Ismail Patel is a spokesman for the British Muslim Initiative, where his colleagues include fugitive Hamas commander Mohammad Sawalha. Patel has himself praised Hamas, saying, “Hamas is no terrorist organisation … We salute Hamas for standing up to Israel.” In his book, “Islam: The Choice of Thinking Women,” he advocates the murder of adulterers. Patel has also expressed support for Holocaust denier Roger Garaudy and anti-Semitic Hamas financier Raed Salah.
Ibrahim Hewitt is a trustee of Interpal, the British charity designated as a terrorist organisation by the US. On the subject of what he calls “Zionist control of the media and [other] conspiracy theories,” he asks, “Can there be smoke without fire?” “The Jews,” argues Hewitt, “cannot be entrusted with the sanctity and security of this Holy Land.” He has also referred to the “so-called Holocaust.” In a pamphlet, “What Does Islam Say?”, he advocates the death penalty for apostates and adulterers, and demands that homosexuals suffer “severe punishments” for their “great sin.”
Anas al-Tikriti is a senior member of the Muslim Brotherhood who runs the Cordoba Foundation, described by British Prime Minister David Cameron as “a political front for the Muslim Brotherhood.” In interviews, he has reported to have defended the killing of British and American soldiers by Iraqi insurgents, and speaks fondly of Hamas.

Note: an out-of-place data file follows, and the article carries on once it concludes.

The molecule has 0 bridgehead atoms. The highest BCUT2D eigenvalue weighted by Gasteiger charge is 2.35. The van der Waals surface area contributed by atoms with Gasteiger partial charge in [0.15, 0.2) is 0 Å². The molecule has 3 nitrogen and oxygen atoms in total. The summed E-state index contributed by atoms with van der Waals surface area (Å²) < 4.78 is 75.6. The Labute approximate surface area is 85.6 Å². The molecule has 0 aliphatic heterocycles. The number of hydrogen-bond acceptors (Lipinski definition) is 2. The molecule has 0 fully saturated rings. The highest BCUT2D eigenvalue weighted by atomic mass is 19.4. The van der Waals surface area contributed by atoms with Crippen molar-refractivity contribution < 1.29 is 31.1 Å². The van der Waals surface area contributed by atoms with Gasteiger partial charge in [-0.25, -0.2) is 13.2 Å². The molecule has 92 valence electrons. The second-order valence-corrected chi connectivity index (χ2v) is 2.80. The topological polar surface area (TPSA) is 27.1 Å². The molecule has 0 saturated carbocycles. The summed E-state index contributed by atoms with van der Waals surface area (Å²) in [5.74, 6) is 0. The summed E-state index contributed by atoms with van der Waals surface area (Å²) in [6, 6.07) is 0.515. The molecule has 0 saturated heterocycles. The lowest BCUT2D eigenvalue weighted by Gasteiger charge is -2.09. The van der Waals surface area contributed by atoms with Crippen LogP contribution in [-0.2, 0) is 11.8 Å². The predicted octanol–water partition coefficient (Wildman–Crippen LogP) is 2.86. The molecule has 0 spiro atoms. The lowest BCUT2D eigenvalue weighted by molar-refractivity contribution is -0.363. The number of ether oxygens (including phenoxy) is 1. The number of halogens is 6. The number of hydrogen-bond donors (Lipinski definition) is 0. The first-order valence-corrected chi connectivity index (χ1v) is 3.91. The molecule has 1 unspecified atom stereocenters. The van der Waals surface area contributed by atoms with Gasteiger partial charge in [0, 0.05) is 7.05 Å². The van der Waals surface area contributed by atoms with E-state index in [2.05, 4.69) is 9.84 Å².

Asim Qureshi is an activist with links to Hizb ut-Tahrir, and has called upon British Muslims to emulate “the example of our brothers and sisters fighting in Chechnya, Iraq, Palestine, Kashmir, Afghanistan.” He has expressed support for Hezbollah, and describes Hamas and the al-Aqsa Martyrs Brigade as “amazing.” Of suicide bombings, he says, “Don’t call them suicide bombings; call them ‘martyrdom operations’.”
Abdullah al-Andalusi has described his “political views” on his Facebook page as “Islamic – Caliphate”. He believes that “democracy … doesn’t work, it doesn’t represent the people, it never will, it’s based on some interests where no one is happy, no one has their interests fulfilled and that you have to fight with other people.” He favours Sharia law instead. Andalusi is a supporter of Moazzam Begg, the jihadist activist recently arrested on terrorism charges following his return from Syria.
Fahad Ansari is an activist who has described Anwar al-Awlaki, the al-Qaeda commander killed in a US drone strike, as “inspirational.” In an article on the death of a Libyan al-Qaeda terrorist, Ansari wrote, “His death however may serve as the fertilizer that serves to revive the spirit of jihad in the Muslims of Britain.” He also wrote to the Guardian to complain about the newspaper’s “sensational” report about British Afghans joining the Taliban, “as if it was somewhat surprising that Afghani citizens living abroad would return their homeland to liberate their country from an occupying army.” On 9/11, Ansari has said that “you cannot help but feel a little happiness that for once, the hunter has become the hunted … It is difficult to suppress the sentiment of justice being done.”